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HomeBusiness & CommunityGood Neighbor Trail Maintenance Agreement Gains Approval

Good Neighbor Trail Maintenance Agreement Gains Approval

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After a brief delay, the maintenance agreement for the Good Neighbor Trail gained approval from the Brooksville City Council.

At an April 1 meeting, the council decided to push back a decision on the maintenance agreement, requesting a representative from the Florida Department of Transportation to provide clarification.

That’s exactly what happened at the April 15 meeting when Justin Hall, director of transportation development for FDOT District 7, spoke to the council both before and during the meeting. Hall was able to fully assuage the council’s concerns, leading to a unanimous vote to adopt the agreement.

“The city has been an amazing supporter of the Florida Department of Transportation the whole time I’ve been here,” Hall said. “Through multiple councils, Hernando County and the city of Brooksville have been an absolute blessing to the state.

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“… That trail is a tank. I am not worried about that trail at all. We’ll continue to maintain the way we’ve been maintaining. So the fact that the trail is there along (State Road) 50, we’ll mow that whole area just like we mow it now. Really, it’s just a matter of what you guys want to do above and beyond.”

“For a while there, I felt like as a city we were looking at an agreement that I was concerned about were we going to be able to uphold our end and be a good partner with FDOT,” vice mayor Christa Tanner said to Hall. “We’ve worked so well together and just even during my time on council, I’ve been very grateful for the open dialogue.

“I was just concerned that we could uphold our end of it and your explanation of some of these things, I feel better. I feel like we’re going to continue to be able to be a good steward and a good partner.”

In simplest terms, according to Hall, the FDOT will mow the grass on the 10-mile trail that runs from downtown Brooksville to the Withlacoochee State Forest and maintain the area to its standards in accordance with the state’s SUN Trail agreement.

“Like on 50, we’re going to mow on 50 like we always have. We’re going to mow right up to the edge of the trail just like we always do,” Hall said. “The problem is we get a lot of times, ‘What if we want to maintain it above and beyond what you maintain? What if we want it mowed more frequently than what you mow?’ That’s what the maintenance agreement is meant to cover. If you don’t like the way we mow and want to edge it, that’s on you.

“… In the majority of our trails in Hernando County, the Withlacoochee trail, a lot of these trails that we have where they’re either along a state road or cross a state road, etc., that’s how we’re maintaining it and they’re not maintaining it above and beyond that.”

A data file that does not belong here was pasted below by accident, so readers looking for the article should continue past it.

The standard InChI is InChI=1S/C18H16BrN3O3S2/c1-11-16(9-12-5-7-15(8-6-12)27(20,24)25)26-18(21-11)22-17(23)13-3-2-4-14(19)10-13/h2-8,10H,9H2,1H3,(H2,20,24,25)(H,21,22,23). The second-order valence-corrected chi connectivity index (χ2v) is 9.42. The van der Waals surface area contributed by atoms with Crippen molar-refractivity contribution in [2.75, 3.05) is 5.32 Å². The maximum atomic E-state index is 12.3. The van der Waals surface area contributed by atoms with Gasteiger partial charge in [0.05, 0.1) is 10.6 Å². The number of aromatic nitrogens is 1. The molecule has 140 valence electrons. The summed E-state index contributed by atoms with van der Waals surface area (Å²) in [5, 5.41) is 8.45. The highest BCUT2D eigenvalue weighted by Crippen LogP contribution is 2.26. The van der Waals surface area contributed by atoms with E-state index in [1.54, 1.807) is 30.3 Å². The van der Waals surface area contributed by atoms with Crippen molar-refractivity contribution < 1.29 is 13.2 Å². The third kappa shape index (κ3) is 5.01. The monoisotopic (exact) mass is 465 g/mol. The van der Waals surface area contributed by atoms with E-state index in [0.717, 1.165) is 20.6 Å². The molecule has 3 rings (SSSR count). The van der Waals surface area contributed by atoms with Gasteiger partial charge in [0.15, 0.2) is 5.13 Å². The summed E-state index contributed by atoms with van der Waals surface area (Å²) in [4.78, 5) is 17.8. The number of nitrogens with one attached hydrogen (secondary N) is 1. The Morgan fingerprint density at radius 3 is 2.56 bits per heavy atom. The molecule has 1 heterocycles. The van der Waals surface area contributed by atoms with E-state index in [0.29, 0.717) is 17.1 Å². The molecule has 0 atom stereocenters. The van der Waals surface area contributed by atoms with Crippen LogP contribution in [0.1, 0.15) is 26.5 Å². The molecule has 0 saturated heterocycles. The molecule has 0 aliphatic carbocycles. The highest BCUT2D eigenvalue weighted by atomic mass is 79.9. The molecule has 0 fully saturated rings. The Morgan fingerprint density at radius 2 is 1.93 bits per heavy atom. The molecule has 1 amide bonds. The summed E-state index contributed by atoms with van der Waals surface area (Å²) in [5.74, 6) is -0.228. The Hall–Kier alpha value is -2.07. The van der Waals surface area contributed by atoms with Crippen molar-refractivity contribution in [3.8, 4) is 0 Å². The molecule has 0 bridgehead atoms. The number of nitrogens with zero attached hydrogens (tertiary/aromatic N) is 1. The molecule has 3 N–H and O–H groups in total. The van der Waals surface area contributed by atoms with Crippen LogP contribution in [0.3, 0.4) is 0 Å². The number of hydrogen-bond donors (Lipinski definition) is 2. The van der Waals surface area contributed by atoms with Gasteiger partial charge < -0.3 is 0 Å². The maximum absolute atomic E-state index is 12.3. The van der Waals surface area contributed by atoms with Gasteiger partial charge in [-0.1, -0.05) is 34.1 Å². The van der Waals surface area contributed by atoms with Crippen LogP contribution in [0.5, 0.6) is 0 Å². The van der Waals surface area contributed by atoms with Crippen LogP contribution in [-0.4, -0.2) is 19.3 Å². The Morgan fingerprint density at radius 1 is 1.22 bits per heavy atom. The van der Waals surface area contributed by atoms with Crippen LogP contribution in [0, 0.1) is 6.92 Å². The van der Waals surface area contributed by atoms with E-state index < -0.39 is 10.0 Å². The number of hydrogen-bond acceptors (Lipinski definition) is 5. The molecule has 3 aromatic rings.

Hall agreed with council members who believe the city has been a good partner with FDOT and the plan is to reciprocate.

“This isn’t a situation where it’s like a gotcha moment, you took the trail and now it’s yours and we run away laughing,” Hall said.

Several supporters of the trail spoke when the floor was opened for public comment. Though Brooksville Mayor Blake Bell began the presentation expressing his criticism of the trail, including the spending previous councils decided to put into it, he insisted it was now the job of the council to maintain the trail as it does any other park.

“I am hopeful I am proven wrong with the Good Neighbor Trail,” Bell said. “I’ve already received a lot of good information about the statistics with people coming through the city and I hope my concerns are just me being cautious, conservative and overly protective of Brooksville.

“I have said it before and I’ll say it again, I’m hopeful the Good Neighbor Trail is good for our community. Because at the end of the day, if it is good for Brooksville, it’s good for all of us. So I urge the cyclists here tonight and the ones listening, make sure you use our trail in Brooksville more than any other trail in the state. Stop throughout Brooksville, go to our local spots.

“… Spend lots of money on Brooksville and please, please, please prove me wrong.”

Also, at the April 15 meeting, the council approved the signing of a new promissory note covering costs of delays in the trail’s construction. The relocation of a water main along the path of the trail on W. Jefferson Street was supposed to be completed by May 11, 2022, but wasn’t finished until July 18, 2023.

FDOT originally proposed a 3-year payback term, then granted the city’s request for a 6-year term. A total of $125,140.74 will be distributed over that period, with a monthly payment of $20,856.

Chris Bernhardt
Chris Bernhardt
A resident of Spring Hill since 1986, Chris graduated from Springstead High in 1999 before moving on to earn a bachelor’s degree in journalism at the University of Central Florida. In summer of 2003 he joined the staff at Hernando Today, working at the paper for 11 years as a sports reporter, the last three as sports coordinator in charge of the paper’s sports coverage. After an initial 3-year stint with Hernando Sun, he spent four years as a staff sports reporter at the Citrus County Chronicle. Follow on X @cpbernhardtjr.
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